By Frank Conry
17th October, 2002
Life is a library of memories with an index of faces and places. These memories are recorded on the vellum of time and are illuminated by the passing years.

Following the "great migrations from the blue bed to the brown" are my memories of the the great "adventures from the kitchen to the local graveyard"

Before church or school, the visits to this sacred place formed my rite of passage into the outside world. All the visits melted into one and I was left with the following memories.

Inside the graveyard's pedestrian gate was a man wearing dark clothes with a white shirt. On his shoulder hung a scythe and he was looking for conversation. A pheasant crew in the shadow of a headstone. As the living approached he deserted his vigil and rose like the mythical phoenix, or was he a coloured bird from Paradise? He flew over the graveyard wall and sought sanctuary in another meadow.

At that time the reality of the graveyard was just a shadow on the horizon of life, always threatening, but fantasy had time on its side.

An artificial white dove of peace was perched precariously on a wreath beneath a broken dome of glass. Here and there the occasional grave was like a manicured flower bed. The potholed avenue, which led to the High Cross, was darned with grass and was mocked by the tarred highway which was as smooth as glass and as black as marble. Tall headstones, weather beaten and grey from age, towered over the secret stories of faith, hope and love. Overall, that sacred place was almost a forgotten wilderness and yet, old men knew the grave boundaries as well as they knew the boundaries of their own fields. Rockets and lupins fought a loosing battle with the tall grass and the polyanthus had surrendered the ritualised dignity of leaving this world.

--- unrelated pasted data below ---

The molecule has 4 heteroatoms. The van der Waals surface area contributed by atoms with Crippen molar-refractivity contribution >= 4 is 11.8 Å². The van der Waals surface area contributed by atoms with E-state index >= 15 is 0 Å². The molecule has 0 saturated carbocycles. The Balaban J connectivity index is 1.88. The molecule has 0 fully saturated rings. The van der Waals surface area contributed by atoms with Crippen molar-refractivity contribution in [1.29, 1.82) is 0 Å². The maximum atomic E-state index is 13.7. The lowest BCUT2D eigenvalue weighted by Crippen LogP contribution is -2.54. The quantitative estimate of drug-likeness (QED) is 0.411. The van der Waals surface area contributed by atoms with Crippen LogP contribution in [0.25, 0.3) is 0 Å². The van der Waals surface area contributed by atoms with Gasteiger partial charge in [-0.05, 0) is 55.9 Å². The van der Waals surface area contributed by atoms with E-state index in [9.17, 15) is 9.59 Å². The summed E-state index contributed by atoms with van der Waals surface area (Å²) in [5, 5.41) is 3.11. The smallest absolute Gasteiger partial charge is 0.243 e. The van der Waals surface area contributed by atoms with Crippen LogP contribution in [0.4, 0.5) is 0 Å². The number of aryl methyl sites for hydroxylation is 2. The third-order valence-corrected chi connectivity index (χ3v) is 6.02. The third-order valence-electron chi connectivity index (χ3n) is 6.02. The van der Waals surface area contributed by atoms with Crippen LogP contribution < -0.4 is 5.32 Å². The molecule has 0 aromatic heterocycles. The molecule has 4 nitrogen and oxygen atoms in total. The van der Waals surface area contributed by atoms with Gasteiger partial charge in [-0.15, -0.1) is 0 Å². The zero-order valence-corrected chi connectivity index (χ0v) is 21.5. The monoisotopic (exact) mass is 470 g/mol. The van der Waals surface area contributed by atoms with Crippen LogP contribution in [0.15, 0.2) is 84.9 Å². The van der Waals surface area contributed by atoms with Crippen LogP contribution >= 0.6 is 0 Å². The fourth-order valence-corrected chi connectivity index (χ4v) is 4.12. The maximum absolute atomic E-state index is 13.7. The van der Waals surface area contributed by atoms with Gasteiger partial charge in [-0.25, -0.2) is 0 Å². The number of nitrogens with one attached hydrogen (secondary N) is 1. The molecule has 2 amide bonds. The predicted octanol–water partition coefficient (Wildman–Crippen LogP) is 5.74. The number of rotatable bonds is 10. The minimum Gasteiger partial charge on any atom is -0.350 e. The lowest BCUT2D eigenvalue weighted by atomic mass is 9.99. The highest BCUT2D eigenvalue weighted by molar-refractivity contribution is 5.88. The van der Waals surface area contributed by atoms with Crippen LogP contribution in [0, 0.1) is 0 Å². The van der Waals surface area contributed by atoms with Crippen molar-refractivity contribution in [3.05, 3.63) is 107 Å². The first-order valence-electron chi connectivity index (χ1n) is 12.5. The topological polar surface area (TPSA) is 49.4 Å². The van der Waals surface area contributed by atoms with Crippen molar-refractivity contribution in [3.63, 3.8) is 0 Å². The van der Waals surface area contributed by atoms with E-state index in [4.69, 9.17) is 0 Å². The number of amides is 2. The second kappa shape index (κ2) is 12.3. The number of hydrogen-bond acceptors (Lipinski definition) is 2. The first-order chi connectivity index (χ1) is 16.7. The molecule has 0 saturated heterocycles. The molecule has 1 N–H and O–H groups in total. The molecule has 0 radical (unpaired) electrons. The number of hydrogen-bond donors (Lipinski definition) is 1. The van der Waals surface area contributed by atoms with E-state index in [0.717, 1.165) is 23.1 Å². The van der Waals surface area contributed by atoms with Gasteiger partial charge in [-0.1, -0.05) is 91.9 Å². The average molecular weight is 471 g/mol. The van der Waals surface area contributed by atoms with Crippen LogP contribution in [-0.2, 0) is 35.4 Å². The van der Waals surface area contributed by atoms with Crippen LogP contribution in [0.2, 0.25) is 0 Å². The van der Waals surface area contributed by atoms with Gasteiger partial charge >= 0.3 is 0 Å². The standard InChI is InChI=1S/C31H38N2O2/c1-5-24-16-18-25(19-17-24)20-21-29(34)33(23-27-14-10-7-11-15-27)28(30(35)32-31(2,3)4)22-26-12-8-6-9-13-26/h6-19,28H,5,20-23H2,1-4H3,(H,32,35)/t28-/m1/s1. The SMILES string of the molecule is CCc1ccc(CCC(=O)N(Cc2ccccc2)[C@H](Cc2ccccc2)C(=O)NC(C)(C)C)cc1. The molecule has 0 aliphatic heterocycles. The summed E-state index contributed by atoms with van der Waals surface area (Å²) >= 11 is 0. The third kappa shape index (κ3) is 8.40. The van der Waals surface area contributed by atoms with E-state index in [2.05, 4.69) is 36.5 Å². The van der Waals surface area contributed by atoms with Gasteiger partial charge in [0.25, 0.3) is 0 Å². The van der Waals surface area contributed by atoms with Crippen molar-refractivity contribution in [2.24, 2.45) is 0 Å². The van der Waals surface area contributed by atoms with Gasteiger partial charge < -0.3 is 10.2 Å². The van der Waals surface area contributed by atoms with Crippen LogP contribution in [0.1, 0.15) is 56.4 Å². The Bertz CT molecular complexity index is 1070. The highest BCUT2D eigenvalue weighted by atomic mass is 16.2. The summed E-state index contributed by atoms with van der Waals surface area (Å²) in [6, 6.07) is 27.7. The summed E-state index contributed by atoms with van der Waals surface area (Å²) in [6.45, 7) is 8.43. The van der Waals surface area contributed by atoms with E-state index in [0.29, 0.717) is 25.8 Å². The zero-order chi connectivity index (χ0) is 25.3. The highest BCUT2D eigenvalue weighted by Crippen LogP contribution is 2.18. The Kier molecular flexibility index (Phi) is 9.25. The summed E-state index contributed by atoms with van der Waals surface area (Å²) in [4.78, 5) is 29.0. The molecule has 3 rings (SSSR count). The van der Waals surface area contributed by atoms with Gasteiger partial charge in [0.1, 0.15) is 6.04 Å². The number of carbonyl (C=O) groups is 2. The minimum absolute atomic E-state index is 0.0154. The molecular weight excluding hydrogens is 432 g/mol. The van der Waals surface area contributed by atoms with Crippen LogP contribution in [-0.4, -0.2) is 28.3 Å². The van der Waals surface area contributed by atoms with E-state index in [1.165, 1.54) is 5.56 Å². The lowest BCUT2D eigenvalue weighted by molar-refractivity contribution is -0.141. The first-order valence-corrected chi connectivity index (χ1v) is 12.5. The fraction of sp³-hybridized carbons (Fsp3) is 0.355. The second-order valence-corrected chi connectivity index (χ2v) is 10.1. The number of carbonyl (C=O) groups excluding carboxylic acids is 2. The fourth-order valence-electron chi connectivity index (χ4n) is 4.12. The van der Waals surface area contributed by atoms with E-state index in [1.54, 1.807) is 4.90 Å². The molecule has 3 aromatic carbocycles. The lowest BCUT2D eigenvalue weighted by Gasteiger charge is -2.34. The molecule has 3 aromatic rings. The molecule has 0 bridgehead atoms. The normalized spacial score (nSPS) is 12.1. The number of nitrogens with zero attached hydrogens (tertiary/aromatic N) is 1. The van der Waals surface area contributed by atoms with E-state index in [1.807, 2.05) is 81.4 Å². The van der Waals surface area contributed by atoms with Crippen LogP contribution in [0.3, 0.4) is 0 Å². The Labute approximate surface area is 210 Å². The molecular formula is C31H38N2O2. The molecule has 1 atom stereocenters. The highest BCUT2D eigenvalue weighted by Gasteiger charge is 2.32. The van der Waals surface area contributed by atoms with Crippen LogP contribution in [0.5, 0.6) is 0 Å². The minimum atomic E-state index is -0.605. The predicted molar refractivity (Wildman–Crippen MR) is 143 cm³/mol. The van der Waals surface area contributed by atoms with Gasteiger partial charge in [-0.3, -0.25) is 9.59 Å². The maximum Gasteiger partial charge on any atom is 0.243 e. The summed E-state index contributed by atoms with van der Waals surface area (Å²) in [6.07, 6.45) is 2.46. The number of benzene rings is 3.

These memories remained with me until FAS arrived. Through hard work these good people reclaimed the graveyard from the grip of nature and transformed it into a garden of remembrance. And then, on a sunny Sunday in August, Mass was said in this sacred place.

Nobody had a monopoly on grief that day. It was a religious ritual through which we remembered our dead but we also shared with each other an unspoken awareness of our own mortality. Once more, we read from the Bible of the Heart as we listened to the music of the kind word in the prayerful celebration of life and death. There was no outward grief for ourselves or for others, just thanks for the memories, our tears had already been shed. It was a new and special memory...